This is not what Jesus is wanting us to do, however. What does staying alert involve? In Luke’s gospel, Jesus tells us to keep a close eye on things because there will be hints of Jesus’ Second Coming. Staying alert involves a spiritual sensitivity to the signs of the times. This is tricky because it is so easy for us to be lured into reading the events of the day and conclude that a particular event is pointing to Christ’s imminent coming. And usually this particular event is destructive in nature because it has been bred into our culture that only a catastrophic event like the end of the world as we know it would be the only way Jesus would come and hopefully then it is not too late for us.     

           I do not believe that it will take an act of destruction and violence for Jesus to be made known to us once again – considering that Jesus is referred to as the Prince of Peace and, Jesus comes to us in a form of a baby – the most innocent and vulnerable.  I think being spiritually sensitive in this season of Advent will be a heart over mind matter. Our minds can be very structured making it difficult to peek outside the box; whereas our hearts can be illuminated with a Hope beyond measure, sensitizing us to Christ’s arrival in the same way we are suddenly sensitized to a person in the room whom we never saw or hear enter. We just know it. As we “stay alert” we study the calamities and upheavals and nuances of our days. We ponder them. We listen. We listen until the Spirit’s voice in the depths of our soul whispers, “Jesus is coming.”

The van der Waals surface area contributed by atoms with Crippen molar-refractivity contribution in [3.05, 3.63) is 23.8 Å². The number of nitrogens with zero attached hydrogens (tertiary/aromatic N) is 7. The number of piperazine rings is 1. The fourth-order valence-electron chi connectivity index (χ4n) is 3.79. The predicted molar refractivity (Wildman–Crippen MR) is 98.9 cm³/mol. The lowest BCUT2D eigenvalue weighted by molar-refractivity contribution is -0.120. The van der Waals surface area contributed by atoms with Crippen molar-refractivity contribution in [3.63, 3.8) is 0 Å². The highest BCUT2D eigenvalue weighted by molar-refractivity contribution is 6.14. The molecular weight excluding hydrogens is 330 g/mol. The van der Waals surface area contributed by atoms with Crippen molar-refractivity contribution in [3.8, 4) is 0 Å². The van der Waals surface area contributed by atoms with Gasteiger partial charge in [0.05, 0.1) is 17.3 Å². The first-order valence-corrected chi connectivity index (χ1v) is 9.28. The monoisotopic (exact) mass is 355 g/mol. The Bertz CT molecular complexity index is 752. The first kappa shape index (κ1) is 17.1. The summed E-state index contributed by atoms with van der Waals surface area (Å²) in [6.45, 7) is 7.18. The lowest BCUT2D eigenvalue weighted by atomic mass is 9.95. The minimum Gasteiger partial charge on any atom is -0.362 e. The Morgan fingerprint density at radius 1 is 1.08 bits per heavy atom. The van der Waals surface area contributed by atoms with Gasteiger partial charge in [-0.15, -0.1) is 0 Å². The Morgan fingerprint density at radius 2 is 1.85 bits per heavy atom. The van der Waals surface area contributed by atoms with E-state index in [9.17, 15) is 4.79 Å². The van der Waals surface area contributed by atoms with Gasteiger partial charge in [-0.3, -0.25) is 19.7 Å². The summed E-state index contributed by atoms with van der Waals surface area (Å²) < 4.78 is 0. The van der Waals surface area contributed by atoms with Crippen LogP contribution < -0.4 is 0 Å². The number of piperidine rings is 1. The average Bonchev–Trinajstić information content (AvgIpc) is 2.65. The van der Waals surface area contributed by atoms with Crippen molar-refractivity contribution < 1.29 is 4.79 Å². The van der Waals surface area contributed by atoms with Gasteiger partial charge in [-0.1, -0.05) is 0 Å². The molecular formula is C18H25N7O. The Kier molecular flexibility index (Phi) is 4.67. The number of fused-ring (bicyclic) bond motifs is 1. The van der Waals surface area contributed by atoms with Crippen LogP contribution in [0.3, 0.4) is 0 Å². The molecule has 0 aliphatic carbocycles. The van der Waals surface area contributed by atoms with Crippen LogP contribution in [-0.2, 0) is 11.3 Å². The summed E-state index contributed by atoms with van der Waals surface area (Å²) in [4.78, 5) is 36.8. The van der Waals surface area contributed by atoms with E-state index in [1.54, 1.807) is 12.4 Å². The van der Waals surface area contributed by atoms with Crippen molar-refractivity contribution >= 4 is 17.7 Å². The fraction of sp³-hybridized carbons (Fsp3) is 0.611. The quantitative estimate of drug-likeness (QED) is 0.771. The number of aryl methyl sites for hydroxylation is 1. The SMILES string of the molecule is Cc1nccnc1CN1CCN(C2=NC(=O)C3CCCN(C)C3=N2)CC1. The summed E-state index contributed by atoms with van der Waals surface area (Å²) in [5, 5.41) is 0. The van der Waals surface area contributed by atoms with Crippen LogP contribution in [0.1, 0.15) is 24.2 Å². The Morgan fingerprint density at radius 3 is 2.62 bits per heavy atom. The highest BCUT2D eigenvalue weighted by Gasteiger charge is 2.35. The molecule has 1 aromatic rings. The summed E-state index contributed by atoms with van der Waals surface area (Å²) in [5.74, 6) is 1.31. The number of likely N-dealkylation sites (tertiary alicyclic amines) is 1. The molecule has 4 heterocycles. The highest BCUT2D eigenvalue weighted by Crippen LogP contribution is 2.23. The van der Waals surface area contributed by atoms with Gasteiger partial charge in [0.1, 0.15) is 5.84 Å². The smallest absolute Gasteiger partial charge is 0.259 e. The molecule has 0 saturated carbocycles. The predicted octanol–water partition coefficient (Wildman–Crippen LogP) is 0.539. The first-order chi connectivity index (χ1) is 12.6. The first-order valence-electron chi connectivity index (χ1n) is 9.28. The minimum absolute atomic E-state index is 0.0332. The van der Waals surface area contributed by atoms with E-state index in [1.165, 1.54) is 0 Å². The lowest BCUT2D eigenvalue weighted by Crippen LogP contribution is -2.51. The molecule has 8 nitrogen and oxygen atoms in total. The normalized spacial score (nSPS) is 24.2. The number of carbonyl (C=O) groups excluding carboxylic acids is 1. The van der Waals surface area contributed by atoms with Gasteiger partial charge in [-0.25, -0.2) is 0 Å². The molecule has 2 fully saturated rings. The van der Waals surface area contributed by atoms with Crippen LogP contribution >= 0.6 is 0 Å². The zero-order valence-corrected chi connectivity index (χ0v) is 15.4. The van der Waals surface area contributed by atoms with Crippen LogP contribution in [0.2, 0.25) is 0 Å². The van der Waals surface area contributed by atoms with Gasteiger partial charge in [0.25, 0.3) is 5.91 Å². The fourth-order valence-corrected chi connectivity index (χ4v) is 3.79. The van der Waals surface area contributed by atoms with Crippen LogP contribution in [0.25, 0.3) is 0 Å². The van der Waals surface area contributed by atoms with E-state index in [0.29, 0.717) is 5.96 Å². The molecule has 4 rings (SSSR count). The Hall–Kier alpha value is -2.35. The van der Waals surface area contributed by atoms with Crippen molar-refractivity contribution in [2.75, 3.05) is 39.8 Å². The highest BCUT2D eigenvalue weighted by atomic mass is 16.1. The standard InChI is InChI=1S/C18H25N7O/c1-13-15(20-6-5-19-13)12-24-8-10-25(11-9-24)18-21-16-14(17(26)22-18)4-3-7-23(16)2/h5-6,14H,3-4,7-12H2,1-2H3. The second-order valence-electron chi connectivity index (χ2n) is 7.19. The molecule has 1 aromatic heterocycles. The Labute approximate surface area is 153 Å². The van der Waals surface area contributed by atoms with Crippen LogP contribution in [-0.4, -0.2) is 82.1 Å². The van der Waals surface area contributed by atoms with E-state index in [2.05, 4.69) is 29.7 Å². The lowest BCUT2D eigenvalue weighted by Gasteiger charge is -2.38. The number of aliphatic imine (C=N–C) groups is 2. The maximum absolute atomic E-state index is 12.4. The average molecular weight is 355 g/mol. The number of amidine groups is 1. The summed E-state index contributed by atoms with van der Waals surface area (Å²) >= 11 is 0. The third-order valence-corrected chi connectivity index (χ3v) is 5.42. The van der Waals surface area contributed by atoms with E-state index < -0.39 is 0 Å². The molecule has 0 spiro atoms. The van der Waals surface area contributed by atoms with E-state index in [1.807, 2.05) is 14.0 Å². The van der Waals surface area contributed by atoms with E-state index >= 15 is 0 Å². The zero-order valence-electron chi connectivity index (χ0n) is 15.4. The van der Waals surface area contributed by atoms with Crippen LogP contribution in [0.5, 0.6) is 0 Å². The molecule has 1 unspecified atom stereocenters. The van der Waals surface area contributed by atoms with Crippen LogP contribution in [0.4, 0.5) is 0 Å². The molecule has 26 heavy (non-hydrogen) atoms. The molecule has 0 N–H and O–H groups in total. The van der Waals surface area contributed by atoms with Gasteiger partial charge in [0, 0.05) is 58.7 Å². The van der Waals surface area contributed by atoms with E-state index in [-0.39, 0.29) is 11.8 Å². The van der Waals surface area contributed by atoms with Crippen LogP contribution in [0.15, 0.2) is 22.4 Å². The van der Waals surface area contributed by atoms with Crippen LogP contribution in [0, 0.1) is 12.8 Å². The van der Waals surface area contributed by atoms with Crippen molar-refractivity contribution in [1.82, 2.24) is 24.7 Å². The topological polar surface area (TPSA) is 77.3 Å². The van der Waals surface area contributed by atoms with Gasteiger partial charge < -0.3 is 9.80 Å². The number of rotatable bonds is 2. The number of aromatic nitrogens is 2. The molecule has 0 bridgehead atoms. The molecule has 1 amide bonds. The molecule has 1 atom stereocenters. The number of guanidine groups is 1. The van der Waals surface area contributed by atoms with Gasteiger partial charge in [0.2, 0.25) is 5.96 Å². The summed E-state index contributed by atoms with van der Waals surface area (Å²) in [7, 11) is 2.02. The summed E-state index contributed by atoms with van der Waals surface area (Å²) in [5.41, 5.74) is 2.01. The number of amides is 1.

And what do we do when others grow faint “from fear and foreboding” (Luke 21:26) and “the planets and other heavenly bodies” (Luke 21:26) are shaken? These cosmological terms can aptly evoke the distress and confusion that we feel during the most anxious, trying, and dangerous experiences of life. Reading Jesus’ words on the coming of the Human One as a reflection of the God-ordered world in which we live, we find the assurance that in the worst of times the Human One is near at hand, coming with “a cloud of power and great splendor.” (Luke 21:27) Within the moments of despair, there is hope; the hope of Jesus’ coming, redemption is drawing near. God’s work will never pass away. God’s hope is unending.

           During one of his expeditions to the Antarctic, Sir Ernest Shackleton left a few of his men on Elephant Island, planning to return for them. Time passed, the sea froze, and he could not get to his men as soon as he had planned. Finally, on the fourth attempt, he made it. To his delight and surprise he found them watching for him, all packed and ready. Shackleton asked how they knew to be ready. They acknowledged that they didn’t know when, but that his coming would be certain. So every morning the leader of the group arose and said, “Get your things ready! The boss may come today.”

           May we do likewise. May we live lives of readiness. May we stay alert. May we remain aware of our spiritual sensitives. And may we live filled with hope. Jesus IS coming. Amen.